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Whether it happens at book club or weeding in the community garden, what can seem like small talk does a world of good. "Social engagement is one of the most important things you can do for brain health," says Jessica Langbaum, PhD, associate director of the Alzheimer's Prevention Initiative at the Banner Alzheimer's Institute, in Phoenix, Arizona. And it doesn't just give you a long-term advantage. Social ties also buffer us from the effects of the stress hormone cortisol. That's good news, since a 2018 study in Neurology found that middle-aged adults—women in particular—with high levels of it scored lower on memory and attention tests than subjects with moderate levels.

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"Multitasking is as bad for your brain as smoking is for your lungs," says Sandra Bond Chapman, PhD, author of Make Your Brain Smarter, professer and founder of University of Texas at Dallas's Center for BrainHealth. A surefire by-product is an elevated cortisol level can dim your recall and focus powers. When you multitask—texting during a meeting, say—you ask your brain to do two competing things. "It overloads the brain and makes you less efficient," Bond Chapman says. "It's like having your feet on the gas and the brake simultaneously." Instead, try focusing on just one thing in its turn, and step away from what you're doing for three to five minutes a few times a day.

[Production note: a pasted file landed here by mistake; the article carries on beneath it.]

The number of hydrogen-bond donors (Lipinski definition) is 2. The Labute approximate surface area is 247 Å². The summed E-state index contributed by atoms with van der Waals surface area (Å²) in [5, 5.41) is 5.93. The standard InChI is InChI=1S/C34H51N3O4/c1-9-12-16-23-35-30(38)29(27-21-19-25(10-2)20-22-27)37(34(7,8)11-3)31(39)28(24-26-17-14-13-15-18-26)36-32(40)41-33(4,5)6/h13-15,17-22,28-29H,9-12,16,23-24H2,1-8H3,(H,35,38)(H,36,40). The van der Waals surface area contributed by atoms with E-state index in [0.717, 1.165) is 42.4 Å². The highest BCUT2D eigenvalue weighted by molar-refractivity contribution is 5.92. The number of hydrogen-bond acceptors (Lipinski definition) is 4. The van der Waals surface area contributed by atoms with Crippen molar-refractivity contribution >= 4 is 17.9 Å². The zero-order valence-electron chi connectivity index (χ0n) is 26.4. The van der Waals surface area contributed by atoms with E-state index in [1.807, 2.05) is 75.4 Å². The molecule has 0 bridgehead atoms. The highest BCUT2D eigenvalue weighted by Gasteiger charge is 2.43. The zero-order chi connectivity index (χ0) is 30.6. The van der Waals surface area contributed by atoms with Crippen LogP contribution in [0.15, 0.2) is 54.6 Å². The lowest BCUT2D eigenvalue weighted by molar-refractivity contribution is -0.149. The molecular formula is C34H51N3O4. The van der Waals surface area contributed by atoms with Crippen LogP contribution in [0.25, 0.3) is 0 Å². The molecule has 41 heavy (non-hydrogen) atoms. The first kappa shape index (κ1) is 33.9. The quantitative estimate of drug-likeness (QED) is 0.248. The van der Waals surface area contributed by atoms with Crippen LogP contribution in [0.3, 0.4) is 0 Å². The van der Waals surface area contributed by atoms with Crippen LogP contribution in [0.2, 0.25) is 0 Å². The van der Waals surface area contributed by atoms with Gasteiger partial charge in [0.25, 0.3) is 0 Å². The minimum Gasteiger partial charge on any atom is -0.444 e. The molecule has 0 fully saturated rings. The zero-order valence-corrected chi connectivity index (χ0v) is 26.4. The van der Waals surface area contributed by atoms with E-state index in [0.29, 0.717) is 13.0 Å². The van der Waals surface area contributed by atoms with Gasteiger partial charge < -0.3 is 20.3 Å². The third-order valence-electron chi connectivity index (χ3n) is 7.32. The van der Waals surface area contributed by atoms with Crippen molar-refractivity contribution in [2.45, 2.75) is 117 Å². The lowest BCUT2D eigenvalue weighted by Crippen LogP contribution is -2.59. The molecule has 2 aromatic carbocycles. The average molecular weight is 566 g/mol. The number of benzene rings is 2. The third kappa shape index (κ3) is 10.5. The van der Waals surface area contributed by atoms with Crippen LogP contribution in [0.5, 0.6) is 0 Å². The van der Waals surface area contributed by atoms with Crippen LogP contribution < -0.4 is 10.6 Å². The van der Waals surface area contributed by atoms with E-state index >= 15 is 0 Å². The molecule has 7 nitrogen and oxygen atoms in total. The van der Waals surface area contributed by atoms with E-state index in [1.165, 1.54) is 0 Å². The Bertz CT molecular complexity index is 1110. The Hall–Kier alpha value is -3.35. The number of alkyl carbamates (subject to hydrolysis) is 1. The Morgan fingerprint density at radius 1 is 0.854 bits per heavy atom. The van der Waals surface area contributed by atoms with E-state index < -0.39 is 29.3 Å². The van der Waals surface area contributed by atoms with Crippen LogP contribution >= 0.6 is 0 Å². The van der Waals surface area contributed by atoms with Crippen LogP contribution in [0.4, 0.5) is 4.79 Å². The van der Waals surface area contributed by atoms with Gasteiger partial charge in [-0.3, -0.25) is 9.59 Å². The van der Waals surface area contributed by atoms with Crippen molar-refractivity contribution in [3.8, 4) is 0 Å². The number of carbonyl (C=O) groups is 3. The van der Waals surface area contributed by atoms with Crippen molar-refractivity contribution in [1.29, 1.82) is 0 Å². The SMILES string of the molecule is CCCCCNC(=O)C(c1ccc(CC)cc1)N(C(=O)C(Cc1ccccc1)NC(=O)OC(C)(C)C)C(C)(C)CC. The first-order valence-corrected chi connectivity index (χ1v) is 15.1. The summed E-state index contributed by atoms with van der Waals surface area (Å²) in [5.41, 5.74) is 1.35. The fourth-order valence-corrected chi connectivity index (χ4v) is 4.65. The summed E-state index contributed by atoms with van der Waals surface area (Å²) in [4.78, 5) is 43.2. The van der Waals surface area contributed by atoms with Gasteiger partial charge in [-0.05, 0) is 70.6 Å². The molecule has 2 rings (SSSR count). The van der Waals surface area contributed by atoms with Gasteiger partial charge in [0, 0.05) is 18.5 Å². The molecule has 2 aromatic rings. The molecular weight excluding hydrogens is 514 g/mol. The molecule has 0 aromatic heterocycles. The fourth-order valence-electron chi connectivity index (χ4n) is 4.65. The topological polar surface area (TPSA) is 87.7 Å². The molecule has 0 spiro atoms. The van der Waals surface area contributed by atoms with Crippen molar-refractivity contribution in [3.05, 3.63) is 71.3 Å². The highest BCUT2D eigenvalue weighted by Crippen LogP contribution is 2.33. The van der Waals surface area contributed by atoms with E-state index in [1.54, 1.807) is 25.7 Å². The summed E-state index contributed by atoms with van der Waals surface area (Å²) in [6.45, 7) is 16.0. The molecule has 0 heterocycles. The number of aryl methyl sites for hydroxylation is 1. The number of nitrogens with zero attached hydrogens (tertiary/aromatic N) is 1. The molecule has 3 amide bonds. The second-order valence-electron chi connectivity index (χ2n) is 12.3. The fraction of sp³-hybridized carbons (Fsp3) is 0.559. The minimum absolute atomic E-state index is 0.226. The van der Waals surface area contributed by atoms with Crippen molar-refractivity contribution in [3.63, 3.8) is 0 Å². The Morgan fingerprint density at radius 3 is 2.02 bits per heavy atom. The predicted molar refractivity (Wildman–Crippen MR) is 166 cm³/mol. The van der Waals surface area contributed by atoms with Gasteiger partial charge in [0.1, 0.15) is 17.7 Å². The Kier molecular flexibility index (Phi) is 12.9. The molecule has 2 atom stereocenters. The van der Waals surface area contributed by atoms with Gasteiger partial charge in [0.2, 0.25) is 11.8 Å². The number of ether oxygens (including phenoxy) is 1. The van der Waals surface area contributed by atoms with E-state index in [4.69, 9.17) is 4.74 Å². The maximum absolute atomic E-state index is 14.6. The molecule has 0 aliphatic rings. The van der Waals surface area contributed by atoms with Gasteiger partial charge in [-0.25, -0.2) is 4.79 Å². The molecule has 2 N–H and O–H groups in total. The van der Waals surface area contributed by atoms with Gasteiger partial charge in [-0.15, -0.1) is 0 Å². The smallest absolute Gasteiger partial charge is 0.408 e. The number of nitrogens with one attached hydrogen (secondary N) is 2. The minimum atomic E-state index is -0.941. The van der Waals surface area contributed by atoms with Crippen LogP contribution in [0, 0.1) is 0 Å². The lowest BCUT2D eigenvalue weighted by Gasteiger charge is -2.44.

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Researchers at Chicago's Rush University Medical Center and Harvard University developed a way to eat that keeps the brain stoked with what it needs now and staves off future cognitive decline. Meet the MIND diet, a combo of the Mediterranean and DASH (Dietary Approaches to Stop Hypertension) regimens. "Nutrients in the MIND (or Mediterranean-DASH Intervention for Neurodegenerative Delay) diet have been shown to reduce inflammation, prevent neuron death, and reduce oxidative stress, which can harm neurons," says Martha Clare Morris, ScD, a Rush University Medical Center researcher and nutritional epidemiologist.